Famous Sons of Rokiskis

Below are the brief biographies of some of Rokiskis' finest who achieved fame beyond the shtetl.


Joseph Harmatz, son of Abram and Dora Baron Harmatz, born in Rokiskis on January 23, 1925, was one of the leading activists in the Vilna Ghetto.  He escaped from the ghetto in 1943 as it was being liquidated and became a partisan.  He smuggled weapons for the FPO, the Fareinikte Partisaner Organizatzie (United Partisan Organization) and was involved in high level work for FPO.  After the war he moved to Israel and eventually became the General Director of World ORT in 1980 (ORT is the world's largest Jewish education and vocational training non-governmental organization), till his retirement in 1994.  He is the author of  From the Wings, Sussex: Book Guild, 1998 and Life with ORT, ORT Israel, 2002.



New York Times, Sept 30, 2016

Joseph Harmatz, Who Led Jewish Plot to Kill Germans After World War II, Dies at 91


By Sam Roberts SEPT. 29, 2016

Investigators in Nuremberg, Germany, examined the hiding place where arsenic was found in 1946 in a bakery that supplied captured SS officers. Credit U.S. Army ignal Corps, via Associated Press Imagine a real-life version of “Inglourious Basterds,” Quentin Tarantino’s quixotic movie about Jewish avengers in World War II but in this case involving a plot by a band of refugees to kill millions of Germans just after the war by poisoning their water supply.

The plot, which targeted five major cities in retribution for the Holocaust, failed. So did the conspirators’ Plan B, which followed in mid-April 1946: to murder 12,000 captured SS officers — members of the very unit that enforced the Nazis’ reign of terror and ran the death camps — by lacing their bread rations with arsenic.


The second scheme was not a complete failure, however. Led by 21-year-old Joseph Harmatz, a survivor of the Vilnius ghetto in Lithuania, the plotters sickened more than 2,200 German prisoners, inducing vomiting and other symptoms of cholera. Their weapons were 3,000 loaves of black bread, which had been painted with a mixture of arsenic and glue at a bakery that had been infiltrated by one of the group.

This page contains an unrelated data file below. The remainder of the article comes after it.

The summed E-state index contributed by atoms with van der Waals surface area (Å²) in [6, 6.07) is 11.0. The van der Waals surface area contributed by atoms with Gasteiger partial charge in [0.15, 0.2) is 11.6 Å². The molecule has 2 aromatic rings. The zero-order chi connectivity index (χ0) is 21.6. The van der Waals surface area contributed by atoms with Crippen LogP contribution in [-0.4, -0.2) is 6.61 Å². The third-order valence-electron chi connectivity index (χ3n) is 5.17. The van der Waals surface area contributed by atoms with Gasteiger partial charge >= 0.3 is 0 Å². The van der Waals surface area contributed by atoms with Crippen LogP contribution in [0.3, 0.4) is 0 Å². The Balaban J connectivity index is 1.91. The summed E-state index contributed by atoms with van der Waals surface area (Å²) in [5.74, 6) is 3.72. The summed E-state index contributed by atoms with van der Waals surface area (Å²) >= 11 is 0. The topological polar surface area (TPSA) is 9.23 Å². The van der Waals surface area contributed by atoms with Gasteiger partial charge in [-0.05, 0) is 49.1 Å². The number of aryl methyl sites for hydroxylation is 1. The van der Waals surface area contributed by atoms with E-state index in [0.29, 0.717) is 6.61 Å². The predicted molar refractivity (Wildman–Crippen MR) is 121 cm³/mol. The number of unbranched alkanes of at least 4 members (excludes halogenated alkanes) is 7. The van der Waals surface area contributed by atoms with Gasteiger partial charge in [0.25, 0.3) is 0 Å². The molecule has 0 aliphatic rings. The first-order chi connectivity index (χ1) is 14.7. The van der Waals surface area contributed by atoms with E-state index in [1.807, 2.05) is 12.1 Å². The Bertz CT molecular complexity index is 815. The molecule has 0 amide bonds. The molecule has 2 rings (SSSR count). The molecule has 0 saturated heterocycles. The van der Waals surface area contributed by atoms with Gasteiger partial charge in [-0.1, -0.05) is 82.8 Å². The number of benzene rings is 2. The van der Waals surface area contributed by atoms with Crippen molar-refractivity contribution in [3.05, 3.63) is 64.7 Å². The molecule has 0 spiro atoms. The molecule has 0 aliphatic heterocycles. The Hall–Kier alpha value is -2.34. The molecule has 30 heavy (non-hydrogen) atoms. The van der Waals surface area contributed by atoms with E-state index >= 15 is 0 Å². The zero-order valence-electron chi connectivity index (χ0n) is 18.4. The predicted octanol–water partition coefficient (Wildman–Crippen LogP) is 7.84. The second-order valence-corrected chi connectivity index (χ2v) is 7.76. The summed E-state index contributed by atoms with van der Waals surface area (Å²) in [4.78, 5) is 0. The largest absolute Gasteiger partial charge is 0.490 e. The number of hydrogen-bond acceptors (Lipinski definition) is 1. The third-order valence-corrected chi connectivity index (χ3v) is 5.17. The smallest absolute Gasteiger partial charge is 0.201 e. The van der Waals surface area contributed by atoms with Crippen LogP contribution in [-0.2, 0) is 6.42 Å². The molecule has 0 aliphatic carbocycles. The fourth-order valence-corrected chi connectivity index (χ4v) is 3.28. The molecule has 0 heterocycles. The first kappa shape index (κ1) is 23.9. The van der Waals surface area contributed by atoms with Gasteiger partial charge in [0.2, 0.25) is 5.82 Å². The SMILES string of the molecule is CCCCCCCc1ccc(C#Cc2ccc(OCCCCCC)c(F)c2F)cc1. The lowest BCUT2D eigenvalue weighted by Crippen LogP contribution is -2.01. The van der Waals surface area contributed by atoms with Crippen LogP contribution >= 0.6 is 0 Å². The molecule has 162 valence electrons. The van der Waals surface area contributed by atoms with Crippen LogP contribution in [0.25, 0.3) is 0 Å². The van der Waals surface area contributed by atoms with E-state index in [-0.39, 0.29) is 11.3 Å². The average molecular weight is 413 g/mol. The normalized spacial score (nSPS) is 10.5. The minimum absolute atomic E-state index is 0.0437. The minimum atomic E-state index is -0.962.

Mr. Harmatz, who died at 91 on Sept. 22 at his home in Tel Aviv, never publicly expressed remorse for his role in either conspiracy. But later on, his son Ronel said on Tuesday, he did acknowledge privately that he was grateful that the mass water-poisoning plot was abandoned after one of his collaborators was arrested. “He did admit that it is good that this plan did not happen,” the younger Mr. Harmatz said in a telephone interview. “He knew at the back of his heart that it would have damaged” the prospects for a state of Israel, then being advocated, “and that they would have compared the Jews to the German people.” Still, he said, Mr. Harmatz was sorry that the plan to fatally poison the SS officers had not been as successful as he had hoped.  The conspirators claimed that the poisoned bread killed several hundred prisoners at Stalag 13 in Langwasser, a district of Nuremberg. That was never confirmed, but Army investigators found enough arsenic at the bakery to kill tens of thousands. “Was he sorry? He was sorry that it didn’t work,” Ronel Harmatz said. “He wanted to do more.”

The conspirators were made up of 50 or so former guerrillas who had fought the Germans from the sewers of the Vilnius ghetto and from the Rodniki forest south of the city. (Vilnius, now the capital of Lithuania, was also known then as Vilna. During the war, its Jewish population plunged from about 40,000 to a few hundred.)


After the war, in 1945, the guerrillas reconstituted themselves in Bucharest and become known as the Nakam, Hebrew for avengers. Their mission was simple. “Kill Germans,” Mr. Harmatz told The Associated Press this year. How many? “As many as possible,” he replied. The avengers were believed to be responsible for the kidnapping and killing of countless individual former Nazis in Europe and elsewhere after the war. In another daredevil plot, they sought to assassinate more than a dozen top Nazis on trial for war crimes in Nuremberg, only to cancel the operation after failing to find American guards to help them.